Topic: Newbie Ques: Start with baroque?

I'm seriously thinking about taking up playing the oboe.
I've no experience at all. I want to learn to play a musical instrument and just love the sound of the oboe, especially the baroque oboe d'amore.

My question therefore is: Is it feasible to start with this instrument right away or would it be better to first learn on a modern instrument?
I'm especially concerned about finding a teacher. (I'm situated in Vienna)

I'm not bothered about hard work or a long beginners period. Mostly I want to do it for the learning experience.

All comments are welcome.

Re: Newbie Ques: Start with baroque?

Thanks for the informative reply!

Christopher Brodersen wrote:

If I understand you correctly, your ultimate goal is to play (Baroque) oboe d'amore.

Well, my ultimate goal is to learn an instrument I like to listen to. Since I'm not very experienced, I'm not fixed on one particular type.
It just happens that with my current knowledge I like the baroque oboe d'amore.

In my opinion it's much easier to start out on the soprano Baroque oboe. Intonation can be quite challenging on the Baroque oboe d'amore--it's better to get a feel for response, overblowing to the second octave, etc., on the regular soprano Baroque oboe.

My reasoning was that if I one day will play a oboe tuned differently, it will be hard to change because I'm used to the fingering of the soprano.
But from your explanations it seems the smaller challenge compared to the difficulty of intonation.

You could also start on modern oboe. In your town people play the Vienna oboe, a wonderful instrument that shares many similarities with period oboes. Reed-making is one of the biggest hurdles for beginning students, and if you were to learn to make Vienna-style reeds, that might give you a "leg up" on making historical reeds. The famous Viennese oboist Juerg Schaeflein (who was also a consummate player of the Baroque oboe) once told me that being able to make Vienna-style reeds gave him a distinct advantage.

By all means, find a good teacher. There should be several people in Vienna capable of teaching Baroque oboe, although I don't know of any personally. There is also the Gesellschaft der Freunde der Wiener Oboe--perhaps they can help.

I've found their site and contacted them already concerning renting an instrument.
I must say, I'm having second thoughts when I look at the prices for new oboes.

Hope this helps.

Yes it has! Thank you.

I've done some more reading here and elsewhere and I'd like to summarize advantages of starting with the baroque vs. first learning modern oboe:
Modern: easier on intonation; more players, therefore more teachers; wider choice of music; knowing 2 instruments
Baroque: cheaper instrument; easier fingering; no need to relearn later on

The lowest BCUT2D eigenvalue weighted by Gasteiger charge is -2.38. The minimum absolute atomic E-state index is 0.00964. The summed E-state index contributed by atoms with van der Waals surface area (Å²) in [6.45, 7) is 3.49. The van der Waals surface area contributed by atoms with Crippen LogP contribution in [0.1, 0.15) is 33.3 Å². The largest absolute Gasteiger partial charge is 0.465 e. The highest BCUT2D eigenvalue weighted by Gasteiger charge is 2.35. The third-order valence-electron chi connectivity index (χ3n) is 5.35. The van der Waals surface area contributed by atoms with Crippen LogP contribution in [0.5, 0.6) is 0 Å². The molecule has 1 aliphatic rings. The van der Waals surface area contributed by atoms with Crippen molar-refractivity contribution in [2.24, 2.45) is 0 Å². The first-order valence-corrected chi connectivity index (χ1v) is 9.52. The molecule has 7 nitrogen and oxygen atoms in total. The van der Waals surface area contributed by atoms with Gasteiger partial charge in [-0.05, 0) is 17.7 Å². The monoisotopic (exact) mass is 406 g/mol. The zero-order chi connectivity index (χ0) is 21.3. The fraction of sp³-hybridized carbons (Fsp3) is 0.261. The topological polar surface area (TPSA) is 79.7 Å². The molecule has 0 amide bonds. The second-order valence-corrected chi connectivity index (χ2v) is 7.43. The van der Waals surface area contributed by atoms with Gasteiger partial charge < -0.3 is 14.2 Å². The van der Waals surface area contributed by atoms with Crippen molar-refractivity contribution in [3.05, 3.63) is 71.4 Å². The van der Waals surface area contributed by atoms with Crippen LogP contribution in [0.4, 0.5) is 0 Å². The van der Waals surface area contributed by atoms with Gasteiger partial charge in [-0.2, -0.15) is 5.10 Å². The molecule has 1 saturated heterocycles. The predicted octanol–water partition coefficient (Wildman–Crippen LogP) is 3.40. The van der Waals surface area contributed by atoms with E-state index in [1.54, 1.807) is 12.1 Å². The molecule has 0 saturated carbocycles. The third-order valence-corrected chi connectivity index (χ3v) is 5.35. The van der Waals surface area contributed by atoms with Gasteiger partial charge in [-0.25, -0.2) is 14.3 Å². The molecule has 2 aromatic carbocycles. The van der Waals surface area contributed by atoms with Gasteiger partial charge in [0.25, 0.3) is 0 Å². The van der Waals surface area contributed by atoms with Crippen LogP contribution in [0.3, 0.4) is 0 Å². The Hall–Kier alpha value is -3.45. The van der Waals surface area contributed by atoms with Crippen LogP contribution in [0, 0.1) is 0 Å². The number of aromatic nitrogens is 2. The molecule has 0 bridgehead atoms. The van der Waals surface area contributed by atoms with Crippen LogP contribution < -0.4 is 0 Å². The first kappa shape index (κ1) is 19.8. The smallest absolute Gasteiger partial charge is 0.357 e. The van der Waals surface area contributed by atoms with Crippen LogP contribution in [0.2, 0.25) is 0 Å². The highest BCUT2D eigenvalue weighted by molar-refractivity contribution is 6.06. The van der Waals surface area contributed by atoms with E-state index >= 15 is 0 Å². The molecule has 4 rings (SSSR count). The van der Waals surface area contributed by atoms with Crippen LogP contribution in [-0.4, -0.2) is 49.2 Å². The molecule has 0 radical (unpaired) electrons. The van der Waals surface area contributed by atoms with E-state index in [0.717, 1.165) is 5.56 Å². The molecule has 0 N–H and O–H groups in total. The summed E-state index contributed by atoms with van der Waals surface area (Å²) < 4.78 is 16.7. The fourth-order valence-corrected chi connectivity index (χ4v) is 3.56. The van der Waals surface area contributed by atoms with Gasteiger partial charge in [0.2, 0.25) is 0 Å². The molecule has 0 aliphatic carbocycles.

Would you concur with these conclusions?
Does someone want to add more advantages?

It's not an easy choice at all.

Re: Newbie Ques: Start with baroque?

Christopher Brodersen wrote:
Shelby wrote:

My reasoning was that if I one day will play a oboe tuned differently, it will be hard to change because I'm used to the fingering of the soprano.

The soprano oboe and the oboe d'amore are fingered exactly the same, so no need to worry about that. The d'amore is a transposing instrument in A. A piece written in C major will sound in A major on the d'amore.

Yes, that's what I've meant.

The real reason to choose one instrument over the other is music--if you wish to specialize in Baroque music, then play the Baroque oboe. Otherwise, play a modern instrument. Baroque music works very well on modern, especially if you respect the style.

Thanks for your reasonable comments. It now really seems to be the more practical way, to start with a modern instrument.

And, there are a lot more people out there who play at modern pitch, as opposed to a'=415 Hz. In other words, more opportunities to play in ensembles with modern.

Right now I'm not concerned with playing together. I just want to learn it for myself.
But this might change in a few years...

Incidently, the prices I saw on your link are commensurate with prices from the leading manufacturers of the Conservatoire oboe--Howarth, Loree, Rigotat, etc. Not out of line at all. The "Modell für Einsteiger" is actually quite preiswert.

I didn't want to imply that the prices where out of line. I know that qood quality has its price.
It's just that compared to some other instruments, the oboe seems to be quite expansive. It's a considerable investment, especially when one is just starting out and still a little unsure.

Anyway, thanks for all your helpful comments!